If you want to learn about Judaism in the time of Jesus, read Amy-Jill Levine and Marc Zvi Brettler’s The Jewish Annotated New Testament. But circus act Shmuley Boteach’s latest, Kosher Jesus is not going to help Jews understand Jesus or Christians understand Judaism. Instead, it’s going to line Shmuley’s pockets and get him headlines so he can run for Congress.
Unfortunately, the rabbis that have put a ban on his book have only done him a favor, casting him in every La-Z-Boy Intellectual Jew’s favorite role: the Orthodox Rebel. And of course, a Chabadnik talking about Jesus is probably the last thing Chabad wants right now, because it is just reflexively going to draw unfortunate comparisons.
But those rabbis and anyone else who engages with this guy are simply swallowing the bait, myself included (though I doubt very much I’m of much help either way). Shmuley knows the Orthodox world very well, of course. His quip that “we are people of the book, we aren’t the people who ban books,” must be deliberately disingenuous because as anyone familiar even in passing with the Orthodox world in general, and the Da’at Torah world of the Haredim in particular, bans on books (including the entire Israeli National Library), media, and even lox on bagels are par for the course.
I’m not posting those examples to make fun of them. I don’t agree with them; but the point is, Shmuley is aware of them and his feigned outrage is proof of his total lack of good faith here.
But what really bothers me is that Jesus is simply not “kosher.” And nothing I’ve read addresses this squarely.
It doesn’t matter if he observed every last rule that Mea Shearim could ever produce regarding shabbat or his diet. If I really have to explain why this is the case, then you’re probably not my intended audience. But if you’re not following me, I’ll say this. It’s a sign of our times that “kosher” has generated a sense of meaning that means basically, “someone who doesn’t eat pork and who doesn’t drive on shabbat.” It doesn’t mean, “someone who cancels loans in the seventh year and who would never eat a grafted fruit.” In other words, it has come to mean a certain kind of member of a certain kind of Orthodox Jew, not someone who observes all of halakha, but, rather someone who does so in a very certain way.
Here’s a great example. A group wants to start a new certification for food produced ethically (but which must be certified by Orthodox kosher certification first) and in accord with Jewish law regarding the environment, workers, and animal treatment. They are shelled by the Haredi establishment:
A new seal for kosher products and establishments being promoted by the Conservative movement is reportedly about to appear alongside those of Orthodox kashrus agencies. The “Magen Tzedek” certification is intended to signify adherence to certain standards regarding labor, treatment of animals, safety, environmental concerns and corporate integrity.
Such issues are worthy ones but they are well covered by governmental regulations and other areas of halacha, as determined by recognized Torah authorities. They have nothing to do with kashrut.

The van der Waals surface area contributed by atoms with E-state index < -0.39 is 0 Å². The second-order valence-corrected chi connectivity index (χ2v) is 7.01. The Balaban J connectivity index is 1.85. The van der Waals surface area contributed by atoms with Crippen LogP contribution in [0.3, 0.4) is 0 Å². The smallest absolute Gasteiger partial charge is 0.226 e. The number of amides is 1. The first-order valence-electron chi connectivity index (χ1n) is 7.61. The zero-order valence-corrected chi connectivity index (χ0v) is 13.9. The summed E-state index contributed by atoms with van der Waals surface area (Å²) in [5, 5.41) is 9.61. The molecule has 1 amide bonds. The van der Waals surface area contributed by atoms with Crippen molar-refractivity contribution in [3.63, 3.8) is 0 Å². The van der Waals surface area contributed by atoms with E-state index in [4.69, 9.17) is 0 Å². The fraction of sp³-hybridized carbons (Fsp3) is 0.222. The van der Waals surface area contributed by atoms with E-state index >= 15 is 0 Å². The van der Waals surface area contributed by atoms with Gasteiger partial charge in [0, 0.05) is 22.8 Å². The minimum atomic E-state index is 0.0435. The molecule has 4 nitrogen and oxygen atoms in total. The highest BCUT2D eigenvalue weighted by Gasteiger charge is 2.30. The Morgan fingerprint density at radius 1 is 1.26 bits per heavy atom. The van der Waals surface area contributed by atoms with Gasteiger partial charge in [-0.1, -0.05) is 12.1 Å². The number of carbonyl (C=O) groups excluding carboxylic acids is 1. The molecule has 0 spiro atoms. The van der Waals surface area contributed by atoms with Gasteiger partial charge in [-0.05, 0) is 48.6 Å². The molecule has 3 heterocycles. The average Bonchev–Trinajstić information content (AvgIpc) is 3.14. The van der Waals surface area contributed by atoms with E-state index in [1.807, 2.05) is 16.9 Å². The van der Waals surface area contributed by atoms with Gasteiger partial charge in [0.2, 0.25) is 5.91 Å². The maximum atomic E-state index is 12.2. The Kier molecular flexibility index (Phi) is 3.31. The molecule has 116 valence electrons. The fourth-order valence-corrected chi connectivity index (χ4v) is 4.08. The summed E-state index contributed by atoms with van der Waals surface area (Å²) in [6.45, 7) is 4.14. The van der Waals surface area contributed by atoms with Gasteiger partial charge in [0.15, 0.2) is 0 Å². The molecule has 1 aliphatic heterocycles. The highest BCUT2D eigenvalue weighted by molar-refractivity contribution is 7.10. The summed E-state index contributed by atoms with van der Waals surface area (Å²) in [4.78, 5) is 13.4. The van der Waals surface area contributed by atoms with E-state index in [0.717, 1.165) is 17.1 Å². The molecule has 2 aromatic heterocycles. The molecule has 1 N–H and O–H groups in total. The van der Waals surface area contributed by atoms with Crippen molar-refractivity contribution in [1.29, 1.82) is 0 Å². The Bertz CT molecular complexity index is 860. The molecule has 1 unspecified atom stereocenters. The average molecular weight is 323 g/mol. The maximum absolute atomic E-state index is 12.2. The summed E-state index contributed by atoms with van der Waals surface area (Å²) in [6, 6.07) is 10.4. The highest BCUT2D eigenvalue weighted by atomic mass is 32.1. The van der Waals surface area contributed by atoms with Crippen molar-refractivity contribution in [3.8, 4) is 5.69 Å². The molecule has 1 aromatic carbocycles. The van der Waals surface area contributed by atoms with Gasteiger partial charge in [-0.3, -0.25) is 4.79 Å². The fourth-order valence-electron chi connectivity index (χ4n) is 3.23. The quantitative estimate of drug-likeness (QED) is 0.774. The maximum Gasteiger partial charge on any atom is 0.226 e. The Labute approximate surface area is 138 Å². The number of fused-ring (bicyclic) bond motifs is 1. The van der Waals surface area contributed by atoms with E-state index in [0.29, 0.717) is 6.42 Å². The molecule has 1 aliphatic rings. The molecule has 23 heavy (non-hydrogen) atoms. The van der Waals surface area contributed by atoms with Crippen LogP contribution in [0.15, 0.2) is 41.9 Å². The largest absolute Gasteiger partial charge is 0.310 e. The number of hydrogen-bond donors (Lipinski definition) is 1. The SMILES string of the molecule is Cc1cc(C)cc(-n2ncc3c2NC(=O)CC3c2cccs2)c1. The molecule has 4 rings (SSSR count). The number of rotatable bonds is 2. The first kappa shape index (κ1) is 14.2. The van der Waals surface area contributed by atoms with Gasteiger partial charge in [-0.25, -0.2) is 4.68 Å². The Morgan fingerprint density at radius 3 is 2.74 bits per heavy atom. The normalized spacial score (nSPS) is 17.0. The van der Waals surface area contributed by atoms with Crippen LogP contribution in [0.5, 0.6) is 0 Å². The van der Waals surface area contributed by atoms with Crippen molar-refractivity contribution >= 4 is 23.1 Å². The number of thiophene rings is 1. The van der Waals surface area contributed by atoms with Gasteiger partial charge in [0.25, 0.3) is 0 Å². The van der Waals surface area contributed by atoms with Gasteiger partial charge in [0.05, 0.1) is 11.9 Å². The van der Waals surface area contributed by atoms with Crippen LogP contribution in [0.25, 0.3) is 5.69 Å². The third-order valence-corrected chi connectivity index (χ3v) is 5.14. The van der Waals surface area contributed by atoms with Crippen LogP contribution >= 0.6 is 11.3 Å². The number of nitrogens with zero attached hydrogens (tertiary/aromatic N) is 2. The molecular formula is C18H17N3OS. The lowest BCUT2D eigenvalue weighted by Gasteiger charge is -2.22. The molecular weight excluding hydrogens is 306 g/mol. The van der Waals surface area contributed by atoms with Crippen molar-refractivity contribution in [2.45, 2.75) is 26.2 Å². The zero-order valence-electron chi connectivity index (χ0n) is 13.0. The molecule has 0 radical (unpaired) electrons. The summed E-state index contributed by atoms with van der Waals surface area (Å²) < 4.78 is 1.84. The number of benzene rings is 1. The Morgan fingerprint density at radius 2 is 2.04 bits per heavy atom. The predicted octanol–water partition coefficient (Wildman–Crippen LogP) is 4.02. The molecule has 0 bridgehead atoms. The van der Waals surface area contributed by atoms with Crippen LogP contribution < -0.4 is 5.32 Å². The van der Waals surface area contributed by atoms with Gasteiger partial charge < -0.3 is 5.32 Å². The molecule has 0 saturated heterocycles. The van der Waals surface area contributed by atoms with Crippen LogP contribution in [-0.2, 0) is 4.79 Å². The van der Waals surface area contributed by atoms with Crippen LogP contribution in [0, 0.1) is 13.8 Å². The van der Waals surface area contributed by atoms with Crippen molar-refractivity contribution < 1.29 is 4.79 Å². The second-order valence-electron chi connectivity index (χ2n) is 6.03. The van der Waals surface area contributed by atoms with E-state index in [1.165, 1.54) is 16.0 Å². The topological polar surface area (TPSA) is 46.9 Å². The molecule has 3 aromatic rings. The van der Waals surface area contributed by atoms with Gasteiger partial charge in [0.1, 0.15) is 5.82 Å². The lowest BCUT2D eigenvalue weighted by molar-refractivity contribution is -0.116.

The same government agencies that aren’t good enough to supervise whether milk really comes from cows is good enough to take care of all of those things?
So, under this kind of definition of “kosher,” Jesus gets called kosher. Rhetorically, of course, this is largely meant to distinguish Jesus from his followers, like Paul of Tarsus, who basically repealed Torah law. The theory is that if we can show the gentiles just how observant Jesus himself was, they’ll think differently about Judaism.
Ha. This shows that what’s needed as much about Christian education about Judaism is Jewish education about Christians. This type of reasoning is no more likely to penetrate their considerations as are the reductiones ad absurdum in this post are likely to talk anyone out of their “strict” Jewish observances.
So, just to make it clear: under Jewish law, Jesus was a false prophet, a false messiah, and, as such violated prohibitions in the Torah. If we accept the stories in the New Testmanent, he was also a sorcerer or a magician, also in violation of prohibitions in the Torah. And those are prohibitions I can list without breaking a sweat.
But, even under the sociological definition of Shmuley’s community, Jesus probably violated shabbat (unless you assume the kind of leniency regarding healing that it is very doubtful the Haredim would). And of course all of this is an exercise in limiting the scope of the discussion to favor one side of the argument. Even if the Jesus of the Gospels were in fact “kosher” no Christian who can be called such believes in only the Gospels without the rest of the New Testament.
This isn’t to suggest that we shouldn’t be more tolerant in our religious discourse or that we should talk negatively about a figure venerated by two billion people. But I simply disagree that we do any good in that vein by making up false compromises that don’t exist. The point is whether or Jesus was “kosher” by any particular person’s definition is irrelevant to Christians in respect to their own beliefs and an affirmative answer more or less spits on 2000 years of Jewish history and suffering.
UPDATE: Check out this review of the book on The Forward containing, inter alia, this quote:
Boteach has the noble goal of improving the relationship between Christians and Jews, yet his approach here is problematic, as well. By severing the good Jewish Jesus from bad Christian teachings about him, he casts all Christian beliefs — about, for example, Jesus’ uniqueness and significance — as groundless and fantastic. Far from building a bridge between Jews and Christians, his portrait of Jesus will be rejected by most Christians as irrelevant and even insulting.